The best part of this was the fact they were showing the show of President Hinkley's 95th bday party. That was so very special -- we hadn't seen it. It was so hard though, because there he was, large as life, but yet we were there because he had died. The workers were placing the flowers and arranging the greenery that was seen in the funeral, that was something fun to watch too, all the special arrangements that had been sent.
It came our time, and we filed out and my husband was sure to thank all the volunteers we passed, letting them know how much we appreciated their being willing to spend their time in this way so that we could be there. Many of them thanked us for coming. One gentleman said that President Hinkley would have wanted this -- he loved all of us so much. It made me start crying again.
The route to the viewing itself was through parts of the center that we hadn't seen before. There was a room with all the paintings from the Book of Mormon, they were huge and breathtaking. There was a gorgeous chandelier type fixture that hung from the ceiling to the floor down below us. There were various paintings of the Savior and parables. We were walking far too quickly for real enjoyment, but it was wonderful to see everything.
The Hall of the Prophets was awesome. There is just no other word to describe it. They had the line split at this point so that both sides could see the prophet. They asked us to keep moving so that everyone could see him. It was hard not to be able to touch him as he lay there, so very peaceful in his temple clothing.
And then we were out, moving past a couple of family portraits and going back down the escalators.
By the time we got to our cars, it was past 9 pm. We had been there for 5 hours, but when it was all over, it had been so worth it. I would do it again. Of course, I would remember hand warmers and blankets and a small folding stool...grin.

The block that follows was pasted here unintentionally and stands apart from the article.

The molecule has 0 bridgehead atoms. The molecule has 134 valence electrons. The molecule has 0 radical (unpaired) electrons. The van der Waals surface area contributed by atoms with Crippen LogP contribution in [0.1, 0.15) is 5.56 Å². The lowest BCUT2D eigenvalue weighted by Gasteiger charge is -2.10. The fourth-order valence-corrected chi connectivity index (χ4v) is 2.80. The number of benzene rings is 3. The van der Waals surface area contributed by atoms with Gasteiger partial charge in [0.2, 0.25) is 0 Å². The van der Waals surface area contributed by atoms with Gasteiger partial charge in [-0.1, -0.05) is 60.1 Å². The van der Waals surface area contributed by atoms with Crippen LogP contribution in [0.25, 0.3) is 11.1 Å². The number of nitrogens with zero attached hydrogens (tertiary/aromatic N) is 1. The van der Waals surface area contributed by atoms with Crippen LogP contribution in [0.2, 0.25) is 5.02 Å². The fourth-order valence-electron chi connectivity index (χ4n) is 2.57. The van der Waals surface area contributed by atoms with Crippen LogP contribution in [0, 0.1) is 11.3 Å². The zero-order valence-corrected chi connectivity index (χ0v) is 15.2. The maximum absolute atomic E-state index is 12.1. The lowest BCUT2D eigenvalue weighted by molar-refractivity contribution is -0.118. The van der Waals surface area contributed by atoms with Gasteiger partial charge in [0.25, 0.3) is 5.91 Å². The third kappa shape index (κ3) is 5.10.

Saturday morning we watched the funeral, as I'm sure most of you did. It was so touching to watch the apostles line the path, and as he went out, one of them touched the casket in farewell. Seeing the grief on Elder Monson's face was almost too hard to bear.
It was something that I heard in his voice again Yesterday when they prepared to announce who the first presidency was going to be. He spoke of knowing President Hinkley for over 40 years, and how he had been so close to him. I wanted to reach out and give him a hug, but I'm sure the Lord was there.
I know that things are continually moving on, time waits for no man. But sometimes change is a painful thing, and I wish that things could just stay the same for a while. I know it will never happen, change is growth and improvement, however much pain it brings.
But, there is also Joy. Joy in spending time with my family, joy in seeing my boys behave themselves better than most of the kids around us, joy in being with my husband and knowing we have been sealed for eternity -- joy in the wonderful day Saturday had been.
I'll never forget President Hinkley's talk in conference a while ago (I'm sorry I can't tell you which one) where he compared life to a train ride. Sometimes there are glorious vistas and brief moments of amazing sights. Most of the time we have to find happiness in the humdrum and monotonous events of our lives, and that is what I try to do.
My life is not humdrum -- I never find it boring. And because of him, it has been enriched.
Thank you, President. And thanks to you all who read my efforts and add to my days.